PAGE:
It is all too common today for almost anyone to tweet something that they’d later regret. For celebrities, athletes and especially politicians the wrong tweet can even derail careers. Now in our especially hyper-polarized world we see many lawmakers taking to social media to make extremely bold – and at times questionable – statements.
Earlier this week a tweet purported to be from Georgia Republican Congresswoman Marjorie Taylor Greene certainly fell into the “questionable statement” category, and it quickly made the rounds with some suggesting it could be used as “evidence” that she may have been involved in the “planning” of the January 6 assault on the U.S. Capitol building.
However, Rep. Greene didn’t actually send the tweet.
Fact-checkers from PolitiFact and Lead Stories have reported that a photo of a comment attributed to Rep. Marjorie Taylor Greene was fabricated.
“Marjorie Taylor Greene didn’t write or post a tweet about ‘flimsy circumstantial evidence’ related to Jan. 6. It was fabricated,” @PolitiFact tweeted on Thursday evening.
A spokesperson for Greene also clarified that the lawmaker did not make or write the comment related to the Capitol attack, PolitiFact added, noting that the fabricated tweet came days after Rolling Stone had published a story alleging that some Jan. 6 protest organizers had been in communication with members of Congress. Greene has continued to maintain that she has no involvement in the protest planning.
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Making the Rounds
Even as the tweet has been confirmed to be fabricated, it has made the rounds across social media, with screenshots of it being posted to Facebook and other platforms. It had been retweeted on Twitter, and since it first appeared on Wednesday has been widely shared.
Multiple other news outlets have identified it as being fabricated.
“We know that it is fake, and the tweet has been debunked on website after website,” said Matthew Schmidt, Ph.D., coordinator of international affairs at the Henry C. Lee College of Criminal Justice and Forensic Sciences at the University of New Haven.
“She has said horrible things in the past, and I believe that could actually hurt our democracy as much as what this tweet claimed she had said,” Schmidt added. “These things aren’t new.”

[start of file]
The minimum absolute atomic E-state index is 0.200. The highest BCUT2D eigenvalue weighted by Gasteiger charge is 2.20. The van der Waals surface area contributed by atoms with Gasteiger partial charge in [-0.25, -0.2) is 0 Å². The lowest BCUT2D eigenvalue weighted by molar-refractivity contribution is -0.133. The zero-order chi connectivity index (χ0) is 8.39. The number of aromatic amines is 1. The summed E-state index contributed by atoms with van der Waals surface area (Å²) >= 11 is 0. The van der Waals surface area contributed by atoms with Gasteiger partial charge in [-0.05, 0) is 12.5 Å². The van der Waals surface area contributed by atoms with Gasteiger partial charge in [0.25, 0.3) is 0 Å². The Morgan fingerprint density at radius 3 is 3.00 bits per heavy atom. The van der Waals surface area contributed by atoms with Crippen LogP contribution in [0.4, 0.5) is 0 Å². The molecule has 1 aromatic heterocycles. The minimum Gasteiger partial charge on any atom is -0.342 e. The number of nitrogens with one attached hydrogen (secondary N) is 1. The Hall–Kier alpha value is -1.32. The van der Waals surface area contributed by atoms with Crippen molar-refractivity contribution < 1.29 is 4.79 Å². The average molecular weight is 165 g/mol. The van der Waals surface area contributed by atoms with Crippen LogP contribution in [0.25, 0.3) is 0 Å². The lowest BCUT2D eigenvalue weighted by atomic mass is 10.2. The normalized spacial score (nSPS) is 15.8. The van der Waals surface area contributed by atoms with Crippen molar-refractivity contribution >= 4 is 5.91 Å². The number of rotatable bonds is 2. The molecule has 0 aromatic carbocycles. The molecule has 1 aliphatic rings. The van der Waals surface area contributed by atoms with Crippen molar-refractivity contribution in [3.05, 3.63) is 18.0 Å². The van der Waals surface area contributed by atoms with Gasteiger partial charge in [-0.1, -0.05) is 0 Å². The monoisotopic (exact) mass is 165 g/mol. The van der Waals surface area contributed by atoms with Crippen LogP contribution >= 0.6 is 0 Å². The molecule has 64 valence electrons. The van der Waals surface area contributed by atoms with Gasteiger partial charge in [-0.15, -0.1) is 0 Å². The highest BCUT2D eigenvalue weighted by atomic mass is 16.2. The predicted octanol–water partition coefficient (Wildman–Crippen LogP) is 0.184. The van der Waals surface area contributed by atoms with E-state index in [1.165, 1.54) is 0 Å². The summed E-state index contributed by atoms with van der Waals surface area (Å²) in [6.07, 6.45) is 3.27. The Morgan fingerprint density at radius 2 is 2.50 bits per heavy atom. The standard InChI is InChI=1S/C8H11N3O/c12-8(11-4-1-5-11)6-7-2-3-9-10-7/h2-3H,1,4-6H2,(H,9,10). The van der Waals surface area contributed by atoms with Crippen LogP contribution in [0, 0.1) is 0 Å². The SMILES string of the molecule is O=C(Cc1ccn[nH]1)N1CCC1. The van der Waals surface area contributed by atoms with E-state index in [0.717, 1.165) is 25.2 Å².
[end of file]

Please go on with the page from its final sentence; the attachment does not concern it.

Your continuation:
It is true that throughout much of our nation’s history, allegations have made that cast our lawmakers in a very bad light. Social media on the one hand can make it far easier to spread misinformation and even disinformation to the masses, but the same technology could debunk those falsehoods just as quickly.
“It was much harder in the past to prove a falsehood,” explained Schmidt, who noted that today there are full-time political fact checkers as well as websites that do nothing but fact check such misinformation.
“It is actually easier to post a counter tweet today than respond to such an allegation in the era before social media,” he noted.
Yet, social media remains ripe with fake news and there is no shortage of misinformation/disinformation campaigns beyond fake tweets.
“The biggest danger of spreading deep fake videos on social media is the apparent lack of ability or will at Facebook and other social platforms to curtail the spread of misinformation,” warned technology analyst Charles King of Pund-IT.
“Over the past couple of weeks, internal Facebook documents have shown that the company’s leadership was informed and knew about the negative effects of misinformation about Covid-19, the 2020 election and other issues, yet did little or nothing to stop it,” added King. “While there are certainly significant technological challenges involved in accurately identifying fraudulent photos and videos, the inaction of social media executives is the effective gasoline that can turn a feeble spark into a wildfire.”
What About Elections?
While such fabricated tweets can be quickly addressed, there is still a danger that could occur if this type of misinformation/disinformation were to trend on the eve of an election, especially in a close race.
“That could be a key element where this would be a concern,” said Schmidt. “The time proximity to an election is one factor, but it would also have to target a fairly non-polarizing politician, which someone like Greene is not.”
The biggest concern however could be whether enough people actually do take the time to read beyond the tweets. It is true that PolitiFact, Reuters and a plethora of other sites debunked this tweet – yet as has been seen, people still believe what they want to believe.
“We need people to get their news from sources beyond social media, and I’m a firm believer in the professional press,” said Schmidt. “This is really a call for a well educated citizenry that takes the time to determine what is true or not.”